King Charles III in favour of ‘glorious’ pomp for coronation

King Charles dances at Jewish community centre in North London

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King Charles has rejected plans for a lower-cost coronation, wishing to showcase an event full of pomp and pageantry instead. It comes after Buckingham Palace and Government aides recognised the enormous international coverage generated following Queen Elizabeth II’s death, and it is now hoped next year’s coronation can be used to “showcase the very best of the United Kingdom”.

The period of mourning between the Queen’s death and her funeral, known as Spring Tide in the palace, enabled the new King to take a tour of the country and get to know his people as monarch.

However organisers have now said the global impact should be taken into consideration while planning for next year.

The coronation, which will take place at Westminster Abbey on May 6 2023, is now expected to be one of “glorious” pomp and pageantry.

It is thought the ceremony will be shorter than the late Queen’s, with fewer attendees, better reflecting the modern monarchy, according to The Telegraph.

Reports of a simpler service prompted fears of a “cut-price” ceremony that would send the wrong message to the world.

Politicians and palace insiders now believe the coronation is the perfect opportunity to showcase “UK plc” on a global platform, in spite of the cost of living crisis forcing people to curb their spending.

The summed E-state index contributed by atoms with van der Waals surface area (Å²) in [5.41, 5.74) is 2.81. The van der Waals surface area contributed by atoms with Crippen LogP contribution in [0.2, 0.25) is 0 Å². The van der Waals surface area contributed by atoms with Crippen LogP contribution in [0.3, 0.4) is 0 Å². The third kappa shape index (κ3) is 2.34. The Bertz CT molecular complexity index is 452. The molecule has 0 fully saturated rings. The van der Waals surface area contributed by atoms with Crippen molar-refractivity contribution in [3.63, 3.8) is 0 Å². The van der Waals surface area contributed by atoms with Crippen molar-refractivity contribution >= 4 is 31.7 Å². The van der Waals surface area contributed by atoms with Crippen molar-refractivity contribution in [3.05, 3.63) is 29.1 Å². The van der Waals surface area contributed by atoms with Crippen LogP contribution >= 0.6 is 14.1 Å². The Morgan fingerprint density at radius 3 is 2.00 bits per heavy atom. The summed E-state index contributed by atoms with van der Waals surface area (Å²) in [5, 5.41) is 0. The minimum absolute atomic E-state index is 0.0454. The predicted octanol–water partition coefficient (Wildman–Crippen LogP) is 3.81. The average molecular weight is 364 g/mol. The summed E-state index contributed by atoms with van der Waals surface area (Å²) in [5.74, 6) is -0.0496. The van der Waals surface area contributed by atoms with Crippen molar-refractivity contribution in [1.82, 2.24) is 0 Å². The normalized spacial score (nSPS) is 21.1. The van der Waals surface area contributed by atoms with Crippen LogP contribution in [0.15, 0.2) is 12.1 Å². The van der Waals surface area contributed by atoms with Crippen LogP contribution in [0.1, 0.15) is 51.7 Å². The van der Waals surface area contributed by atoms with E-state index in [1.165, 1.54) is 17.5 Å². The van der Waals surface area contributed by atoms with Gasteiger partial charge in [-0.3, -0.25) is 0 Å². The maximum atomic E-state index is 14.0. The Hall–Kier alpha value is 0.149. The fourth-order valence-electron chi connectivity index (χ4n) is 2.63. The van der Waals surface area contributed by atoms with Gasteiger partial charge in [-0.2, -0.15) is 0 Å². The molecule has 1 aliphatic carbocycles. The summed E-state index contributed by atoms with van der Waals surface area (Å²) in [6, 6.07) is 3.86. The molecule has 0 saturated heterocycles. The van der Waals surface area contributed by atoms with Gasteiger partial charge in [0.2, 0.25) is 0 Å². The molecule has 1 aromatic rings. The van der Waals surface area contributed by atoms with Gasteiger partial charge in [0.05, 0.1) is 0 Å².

The King is aware of the economic situation, with widespread acknowledgement that all money spent must be accounted for and justified.

Prime Minister Rishi Sunak described the coronation as a “unique moment” for the country. 

Everyone involved in the planning are said to be absolutely determined to deliver a celebration “in the best traditions of 1,000 years of history”.

Lord Roberts of Belgravia, a historian and broadcaster, said: “We feared that after the Queen’s funeral, no one would take any notice of us (the United Kingdom) for some time, but that’s not true. In May, we will have the world’s attention upon us.

“The monarchy does exert great soft power and this is the equivalent of an aircraft carrier when it comes to international relations.”

The late Queen’s coronation took place in 1953, when rationing was still in place following the end of World War II eight years previously.

He added: “They were both occasions when we could remind ourselves of our values and the sense of optimism that saw us through those terrible crises.

“The Government should be applauded for taking the brave decision to host a much-needed celebration properly next year.”

Changes will still be made to reflect the 70 years that have passed since the previous coronation, with the service running for between one and two hours rather than three.

It is also likely to be attended by around 2,000 people, rather than the 8,000 who were present in 1953.

However certain traditions will be maintained, as the King will be anointed with holy oil, receive the orb, coronation ring and sceptre, and be crowned with St Edward’s Crown, which was made for Charles II in 1661.

The Queen Consort will be crowned alongside the King, who is expected to recognise that he serves all religious faiths and not just the Church of England.

Prince Harry and Meghan Markle will aso be invited even as their relationship with the rest of the Firm remains fractured.

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